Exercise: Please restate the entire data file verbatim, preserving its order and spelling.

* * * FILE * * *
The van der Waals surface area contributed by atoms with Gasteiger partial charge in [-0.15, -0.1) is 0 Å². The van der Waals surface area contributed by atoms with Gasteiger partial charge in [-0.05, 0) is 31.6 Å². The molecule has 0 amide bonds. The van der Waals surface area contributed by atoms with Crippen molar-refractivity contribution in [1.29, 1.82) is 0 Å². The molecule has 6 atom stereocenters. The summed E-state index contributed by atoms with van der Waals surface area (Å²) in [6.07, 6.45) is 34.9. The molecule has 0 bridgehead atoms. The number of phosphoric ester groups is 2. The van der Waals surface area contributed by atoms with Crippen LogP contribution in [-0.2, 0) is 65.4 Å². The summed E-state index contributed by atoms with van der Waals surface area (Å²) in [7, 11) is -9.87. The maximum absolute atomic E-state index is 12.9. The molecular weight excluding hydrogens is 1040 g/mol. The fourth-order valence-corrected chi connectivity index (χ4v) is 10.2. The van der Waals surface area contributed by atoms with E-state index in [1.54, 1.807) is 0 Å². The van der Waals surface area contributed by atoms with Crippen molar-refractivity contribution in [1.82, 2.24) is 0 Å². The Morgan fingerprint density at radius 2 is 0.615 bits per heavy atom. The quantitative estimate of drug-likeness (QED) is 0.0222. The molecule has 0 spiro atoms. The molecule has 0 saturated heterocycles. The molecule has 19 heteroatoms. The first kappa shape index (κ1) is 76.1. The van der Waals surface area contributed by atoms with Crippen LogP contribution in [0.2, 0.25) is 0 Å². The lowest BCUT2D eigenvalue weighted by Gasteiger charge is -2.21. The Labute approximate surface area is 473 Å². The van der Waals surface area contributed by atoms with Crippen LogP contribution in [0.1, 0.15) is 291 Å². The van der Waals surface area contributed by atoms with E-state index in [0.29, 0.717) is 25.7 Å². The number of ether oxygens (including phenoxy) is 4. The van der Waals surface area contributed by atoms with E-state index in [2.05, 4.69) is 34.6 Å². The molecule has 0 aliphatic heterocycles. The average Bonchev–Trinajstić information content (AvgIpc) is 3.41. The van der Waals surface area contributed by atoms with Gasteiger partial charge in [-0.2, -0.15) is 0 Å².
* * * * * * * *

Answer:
The van der Waals surface area contributed by atoms with Gasteiger partial charge in [-0.15, -0.1) is 0 Å². The van der Waals surface area contributed by atoms with Gasteiger partial charge in [-0.05, 0) is 31.6 Å². The molecule has 0 amide bonds. The van der Waals surface area contributed by atoms with Crippen molar-refractivity contribution in [1.29, 1.82) is 0 Å². The molecule has 6 atom stereocenters. The summed E-state index contributed by atoms with van der Waals surface area (Å²) in [6.07, 6.45) is 34.9. The molecule has 0 bridgehead atoms. The number of phosphoric ester groups is 2. The van der Waals surface area contributed by atoms with Crippen LogP contribution in [-0.2, 0) is 65.4 Å². The summed E-state index contributed by atoms with van der Waals surface area (Å²) in [7, 11) is -9.87. The maximum absolute atomic E-state index is 12.9. The molecular weight excluding hydrogens is 1040 g/mol. The fourth-order valence-corrected chi connectivity index (χ4v) is 10.2. The van der Waals surface area contributed by atoms with E-state index in [1.54, 1.807) is 0 Å². The van der Waals surface area contributed by atoms with Crippen molar-refractivity contribution in [1.82, 2.24) is 0 Å². The Morgan fingerprint density at radius 2 is 0.615 bits per heavy atom. The quantitative estimate of drug-likeness (QED) is 0.0222. The molecule has 0 spiro atoms. The molecule has 0 saturated heterocycles. The molecule has 19 heteroatoms. The first kappa shape index (κ1) is 76.1. The van der Waals surface area contributed by atoms with Crippen LogP contribution in [0.2, 0.25) is 0 Å². The lowest BCUT2D eigenvalue weighted by Gasteiger charge is -2.21. The Labute approximate surface area is 473 Å². The van der Waals surface area contributed by atoms with Crippen LogP contribution in [0.1, 0.15) is 291 Å². The van der Waals surface area contributed by atoms with E-state index in [0.29, 0.717) is 25.7 Å². The number of ether oxygens (including phenoxy) is 4. The van der Waals surface area contributed by atoms with E-state index in [2.05, 4.69) is 34.6 Å². The molecule has 0 aliphatic heterocycles. The average Bonchev–Trinajstić information content (AvgIpc) is 3.41. The van der Waals surface area contributed by atoms with Gasteiger partial charge in [-0.2, -0.15) is 0 Å².